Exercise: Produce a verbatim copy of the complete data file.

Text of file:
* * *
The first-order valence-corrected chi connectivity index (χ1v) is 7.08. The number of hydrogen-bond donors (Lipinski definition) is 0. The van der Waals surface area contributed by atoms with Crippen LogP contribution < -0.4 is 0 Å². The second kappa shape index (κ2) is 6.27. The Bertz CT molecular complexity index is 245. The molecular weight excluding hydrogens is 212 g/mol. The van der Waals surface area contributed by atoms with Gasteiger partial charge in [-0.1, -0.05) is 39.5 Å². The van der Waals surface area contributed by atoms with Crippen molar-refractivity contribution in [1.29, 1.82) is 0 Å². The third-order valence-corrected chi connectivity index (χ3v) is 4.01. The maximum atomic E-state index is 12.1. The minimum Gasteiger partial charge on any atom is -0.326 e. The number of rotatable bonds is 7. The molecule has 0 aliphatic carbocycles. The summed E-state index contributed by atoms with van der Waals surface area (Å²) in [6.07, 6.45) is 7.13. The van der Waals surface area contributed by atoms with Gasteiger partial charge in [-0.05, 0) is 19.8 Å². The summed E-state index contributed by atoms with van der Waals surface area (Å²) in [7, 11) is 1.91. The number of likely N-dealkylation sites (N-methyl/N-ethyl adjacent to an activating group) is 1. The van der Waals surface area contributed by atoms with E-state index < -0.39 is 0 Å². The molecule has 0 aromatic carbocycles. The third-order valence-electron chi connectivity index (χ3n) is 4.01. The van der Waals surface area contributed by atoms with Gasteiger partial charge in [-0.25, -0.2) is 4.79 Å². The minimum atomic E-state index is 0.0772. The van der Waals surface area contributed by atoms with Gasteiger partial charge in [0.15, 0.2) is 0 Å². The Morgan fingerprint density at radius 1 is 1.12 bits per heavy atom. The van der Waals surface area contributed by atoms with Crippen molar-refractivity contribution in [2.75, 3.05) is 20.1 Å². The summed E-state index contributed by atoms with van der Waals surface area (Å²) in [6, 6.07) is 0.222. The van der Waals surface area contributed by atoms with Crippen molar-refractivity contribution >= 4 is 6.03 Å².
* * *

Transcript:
The first-order valence-corrected chi connectivity index (χ1v) is 7.08. The number of hydrogen-bond donors (Lipinski definition) is 0. The van der Waals surface area contributed by atoms with Crippen LogP contribution < -0.4 is 0 Å². The second kappa shape index (κ2) is 6.27. The Bertz CT molecular complexity index is 245. The molecular weight excluding hydrogens is 212 g/mol. The van der Waals surface area contributed by atoms with Gasteiger partial charge in [-0.1, -0.05) is 39.5 Å². The van der Waals surface area contributed by atoms with Crippen molar-refractivity contribution in [1.29, 1.82) is 0 Å². The third-order valence-corrected chi connectivity index (χ3v) is 4.01. The maximum atomic E-state index is 12.1. The minimum Gasteiger partial charge on any atom is -0.326 e. The number of rotatable bonds is 7. The molecule has 0 aliphatic carbocycles. The summed E-state index contributed by atoms with van der Waals surface area (Å²) in [6.07, 6.45) is 7.13. The van der Waals surface area contributed by atoms with Gasteiger partial charge in [-0.05, 0) is 19.8 Å². The summed E-state index contributed by atoms with van der Waals surface area (Å²) in [7, 11) is 1.91. The number of likely N-dealkylation sites (N-methyl/N-ethyl adjacent to an activating group) is 1. The van der Waals surface area contributed by atoms with E-state index < -0.39 is 0 Å². The molecule has 0 aromatic carbocycles. The third-order valence-electron chi connectivity index (χ3n) is 4.01. The van der Waals surface area contributed by atoms with Gasteiger partial charge in [-0.25, -0.2) is 4.79 Å². The minimum atomic E-state index is 0.0772. The van der Waals surface area contributed by atoms with Gasteiger partial charge in [0.15, 0.2) is 0 Å². The Morgan fingerprint density at radius 1 is 1.12 bits per heavy atom. The van der Waals surface area contributed by atoms with Crippen molar-refractivity contribution in [2.75, 3.05) is 20.1 Å². The summed E-state index contributed by atoms with van der Waals surface area (Å²) in [6, 6.07) is 0.222. The van der Waals surface area contributed by atoms with Crippen molar-refractivity contribution >= 4 is 6.03 Å².